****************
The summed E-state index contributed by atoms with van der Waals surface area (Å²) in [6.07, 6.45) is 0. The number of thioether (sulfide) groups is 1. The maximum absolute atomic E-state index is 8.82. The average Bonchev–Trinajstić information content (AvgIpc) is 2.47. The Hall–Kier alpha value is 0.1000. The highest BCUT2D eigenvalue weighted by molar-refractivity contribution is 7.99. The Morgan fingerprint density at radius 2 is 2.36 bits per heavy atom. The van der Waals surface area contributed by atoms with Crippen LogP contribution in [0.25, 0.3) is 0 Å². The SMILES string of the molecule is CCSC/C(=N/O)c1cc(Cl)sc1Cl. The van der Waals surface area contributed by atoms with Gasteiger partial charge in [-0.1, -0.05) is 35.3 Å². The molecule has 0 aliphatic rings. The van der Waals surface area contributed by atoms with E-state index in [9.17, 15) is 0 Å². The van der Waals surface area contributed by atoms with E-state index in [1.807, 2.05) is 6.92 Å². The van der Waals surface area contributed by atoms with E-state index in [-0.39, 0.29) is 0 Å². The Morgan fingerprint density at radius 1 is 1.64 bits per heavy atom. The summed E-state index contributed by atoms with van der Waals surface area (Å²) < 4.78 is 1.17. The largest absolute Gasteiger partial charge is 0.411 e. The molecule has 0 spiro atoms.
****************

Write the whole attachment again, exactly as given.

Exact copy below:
The summed E-state index contributed by atoms with van der Waals surface area (Å²) in [6.07, 6.45) is 0. The number of thioether (sulfide) groups is 1. The maximum absolute atomic E-state index is 8.82. The average Bonchev–Trinajstić information content (AvgIpc) is 2.47. The Hall–Kier alpha value is 0.1000. The highest BCUT2D eigenvalue weighted by molar-refractivity contribution is 7.99. The Morgan fingerprint density at radius 2 is 2.36 bits per heavy atom. The van der Waals surface area contributed by atoms with Crippen LogP contribution in [0.25, 0.3) is 0 Å². The SMILES string of the molecule is CCSC/C(=N/O)c1cc(Cl)sc1Cl. The van der Waals surface area contributed by atoms with Gasteiger partial charge in [-0.1, -0.05) is 35.3 Å². The molecule has 0 aliphatic rings. The van der Waals surface area contributed by atoms with E-state index in [9.17, 15) is 0 Å². The van der Waals surface area contributed by atoms with E-state index in [1.807, 2.05) is 6.92 Å². The van der Waals surface area contributed by atoms with E-state index in [-0.39, 0.29) is 0 Å². The Morgan fingerprint density at radius 1 is 1.64 bits per heavy atom. The summed E-state index contributed by atoms with van der Waals surface area (Å²) < 4.78 is 1.17. The largest absolute Gasteiger partial charge is 0.411 e. The molecule has 0 spiro atoms.